رابطه نگرانی های بدریخت انگاری بدن و اثرات سرکوب تصویر: مفاهیمی برای مدل های اختلال بدریخت انگاری
|کد مقاله||سال انتشار||مقاله انگلیسی||ترجمه فارسی||تعداد کلمات|
|35588||2012||6 صفحه PDF||سفارش دهید||محاسبه نشده|
Publisher : Elsevier - Science Direct (الزویر - ساینس دایرکت)
Journal : Journal of Obsessive-Compulsive and Related Disorders, Volume 1, Issue 3, July 2012, Pages 189–195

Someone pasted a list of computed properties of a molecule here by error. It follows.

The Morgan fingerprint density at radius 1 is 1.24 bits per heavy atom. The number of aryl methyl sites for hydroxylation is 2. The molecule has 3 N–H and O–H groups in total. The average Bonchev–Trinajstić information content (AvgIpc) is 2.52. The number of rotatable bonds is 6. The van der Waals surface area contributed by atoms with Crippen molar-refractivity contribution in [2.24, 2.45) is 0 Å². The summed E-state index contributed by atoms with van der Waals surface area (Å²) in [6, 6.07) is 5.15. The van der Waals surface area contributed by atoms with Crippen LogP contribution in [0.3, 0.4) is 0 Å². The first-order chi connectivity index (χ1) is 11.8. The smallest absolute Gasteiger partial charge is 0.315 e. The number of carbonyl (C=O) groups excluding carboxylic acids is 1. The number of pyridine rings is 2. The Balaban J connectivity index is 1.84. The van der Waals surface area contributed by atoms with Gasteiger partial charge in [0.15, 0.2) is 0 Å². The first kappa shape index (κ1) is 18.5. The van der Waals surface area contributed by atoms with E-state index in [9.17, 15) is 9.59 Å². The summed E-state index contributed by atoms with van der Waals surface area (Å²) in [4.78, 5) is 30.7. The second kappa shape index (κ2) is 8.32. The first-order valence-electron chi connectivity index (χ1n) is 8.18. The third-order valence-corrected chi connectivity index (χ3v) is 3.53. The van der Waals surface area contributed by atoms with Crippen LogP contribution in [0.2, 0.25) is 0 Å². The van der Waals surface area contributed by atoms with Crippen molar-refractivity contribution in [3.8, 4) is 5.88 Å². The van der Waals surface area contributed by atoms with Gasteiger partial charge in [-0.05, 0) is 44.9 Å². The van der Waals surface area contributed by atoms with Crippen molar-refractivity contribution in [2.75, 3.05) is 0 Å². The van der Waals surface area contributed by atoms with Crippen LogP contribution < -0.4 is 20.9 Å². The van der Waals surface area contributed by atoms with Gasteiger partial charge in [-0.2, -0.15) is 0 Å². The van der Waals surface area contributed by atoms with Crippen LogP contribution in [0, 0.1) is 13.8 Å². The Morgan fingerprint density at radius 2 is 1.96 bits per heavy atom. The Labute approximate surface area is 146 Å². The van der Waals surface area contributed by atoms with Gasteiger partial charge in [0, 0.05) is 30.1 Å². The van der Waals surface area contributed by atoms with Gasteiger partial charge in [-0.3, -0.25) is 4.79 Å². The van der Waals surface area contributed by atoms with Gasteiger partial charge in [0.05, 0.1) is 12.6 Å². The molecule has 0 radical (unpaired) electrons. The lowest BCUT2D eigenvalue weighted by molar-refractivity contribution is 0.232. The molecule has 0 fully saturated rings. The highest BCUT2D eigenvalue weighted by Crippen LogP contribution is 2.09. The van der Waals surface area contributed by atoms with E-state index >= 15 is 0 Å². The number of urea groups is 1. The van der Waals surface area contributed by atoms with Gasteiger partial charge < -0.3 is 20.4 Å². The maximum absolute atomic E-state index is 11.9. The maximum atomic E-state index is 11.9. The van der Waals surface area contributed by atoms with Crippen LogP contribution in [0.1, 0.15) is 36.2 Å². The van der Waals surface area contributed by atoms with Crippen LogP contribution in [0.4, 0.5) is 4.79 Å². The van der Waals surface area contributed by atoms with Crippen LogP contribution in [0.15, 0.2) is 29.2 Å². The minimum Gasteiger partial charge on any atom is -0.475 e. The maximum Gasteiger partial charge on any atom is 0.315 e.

A key clinical feature of body dysmorphic disorder (BDD) is the use of avoidance behaviours to minimise discomfort associated with perceived defects in appearance. While overt avoidance, such as avoidance of social situations, has been well-documented (e.g., Phillips, 2005), covert avoidance, such as image suppression, has not been explored. This study investigated the role of suppression of negative self-imagery in the maintenance of dysmorphic concern. Undergraduate participants completed a thought suppression paradigm with an experimentally-constructed negative self-image as the target. Dysmorphic concern was associated with how distressing and vivid an appearance-related intrusion was, although it did not affect whether participants engaged in suppression of the intrusion. Instructions to suppress the image led to reduced intrusion frequency and discomfort but it did not affect the quality (e.g., vividness) of intrusions. In addition, participants high in dysmorphic concern were more likely to internalise distorted appearance-related information and be disgusted by that information. Implications for models of body dysmorphic disorder are discussed.